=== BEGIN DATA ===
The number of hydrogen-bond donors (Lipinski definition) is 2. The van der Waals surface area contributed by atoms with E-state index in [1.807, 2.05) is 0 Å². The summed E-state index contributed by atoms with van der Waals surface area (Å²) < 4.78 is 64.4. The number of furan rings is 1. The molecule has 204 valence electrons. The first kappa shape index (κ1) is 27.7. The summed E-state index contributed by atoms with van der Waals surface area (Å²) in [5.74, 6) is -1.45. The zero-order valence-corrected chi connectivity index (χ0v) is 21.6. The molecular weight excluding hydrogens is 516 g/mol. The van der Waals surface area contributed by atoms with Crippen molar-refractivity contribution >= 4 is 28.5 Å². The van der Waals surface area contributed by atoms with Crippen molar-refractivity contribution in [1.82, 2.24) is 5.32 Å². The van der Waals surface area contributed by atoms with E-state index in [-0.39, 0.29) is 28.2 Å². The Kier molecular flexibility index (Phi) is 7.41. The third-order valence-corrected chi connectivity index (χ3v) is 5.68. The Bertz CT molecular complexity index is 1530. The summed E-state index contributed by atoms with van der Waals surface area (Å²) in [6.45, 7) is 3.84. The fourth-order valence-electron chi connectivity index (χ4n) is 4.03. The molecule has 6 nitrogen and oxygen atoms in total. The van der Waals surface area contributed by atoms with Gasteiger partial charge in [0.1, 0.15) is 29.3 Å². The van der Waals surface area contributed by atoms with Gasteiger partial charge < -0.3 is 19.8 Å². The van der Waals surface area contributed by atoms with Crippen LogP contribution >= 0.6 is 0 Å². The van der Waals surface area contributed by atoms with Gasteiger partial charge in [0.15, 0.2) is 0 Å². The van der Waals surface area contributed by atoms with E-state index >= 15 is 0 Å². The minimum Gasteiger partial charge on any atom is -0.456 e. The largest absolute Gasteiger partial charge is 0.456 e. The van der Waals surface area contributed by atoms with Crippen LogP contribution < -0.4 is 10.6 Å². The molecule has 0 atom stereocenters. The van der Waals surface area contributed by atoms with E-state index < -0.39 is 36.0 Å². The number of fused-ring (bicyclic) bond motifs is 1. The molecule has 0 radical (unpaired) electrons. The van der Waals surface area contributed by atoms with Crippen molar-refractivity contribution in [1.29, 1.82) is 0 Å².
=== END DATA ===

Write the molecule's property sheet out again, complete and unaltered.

The number of hydrogen-bond donors (Lipinski definition) is 2. The van der Waals surface area contributed by atoms with E-state index in [1.807, 2.05) is 0 Å². The summed E-state index contributed by atoms with van der Waals surface area (Å²) < 4.78 is 64.4. The number of furan rings is 1. The molecule has 204 valence electrons. The first kappa shape index (κ1) is 27.7. The summed E-state index contributed by atoms with van der Waals surface area (Å²) in [5.74, 6) is -1.45. The zero-order valence-corrected chi connectivity index (χ0v) is 21.6. The molecular weight excluding hydrogens is 516 g/mol. The van der Waals surface area contributed by atoms with Crippen molar-refractivity contribution >= 4 is 28.5 Å². The van der Waals surface area contributed by atoms with Crippen molar-refractivity contribution in [1.82, 2.24) is 5.32 Å². The van der Waals surface area contributed by atoms with E-state index in [-0.39, 0.29) is 28.2 Å². The Kier molecular flexibility index (Phi) is 7.41. The third-order valence-corrected chi connectivity index (χ3v) is 5.68. The Bertz CT molecular complexity index is 1530. The summed E-state index contributed by atoms with van der Waals surface area (Å²) in [6.45, 7) is 3.84. The fourth-order valence-electron chi connectivity index (χ4n) is 4.03. The molecule has 6 nitrogen and oxygen atoms in total. The van der Waals surface area contributed by atoms with Gasteiger partial charge in [0.1, 0.15) is 29.3 Å². The van der Waals surface area contributed by atoms with Gasteiger partial charge < -0.3 is 19.8 Å². The van der Waals surface area contributed by atoms with Crippen LogP contribution >= 0.6 is 0 Å². The van der Waals surface area contributed by atoms with Gasteiger partial charge in [0.15, 0.2) is 0 Å². The van der Waals surface area contributed by atoms with E-state index >= 15 is 0 Å². The minimum Gasteiger partial charge on any atom is -0.456 e. The largest absolute Gasteiger partial charge is 0.456 e. The van der Waals surface area contributed by atoms with Crippen LogP contribution < -0.4 is 10.6 Å². The molecule has 0 atom stereocenters. The van der Waals surface area contributed by atoms with E-state index < -0.39 is 36.0 Å². The number of fused-ring (bicyclic) bond motifs is 1. The molecule has 0 radical (unpaired) electrons. The van der Waals surface area contributed by atoms with Crippen molar-refractivity contribution in [1.29, 1.82) is 0 Å².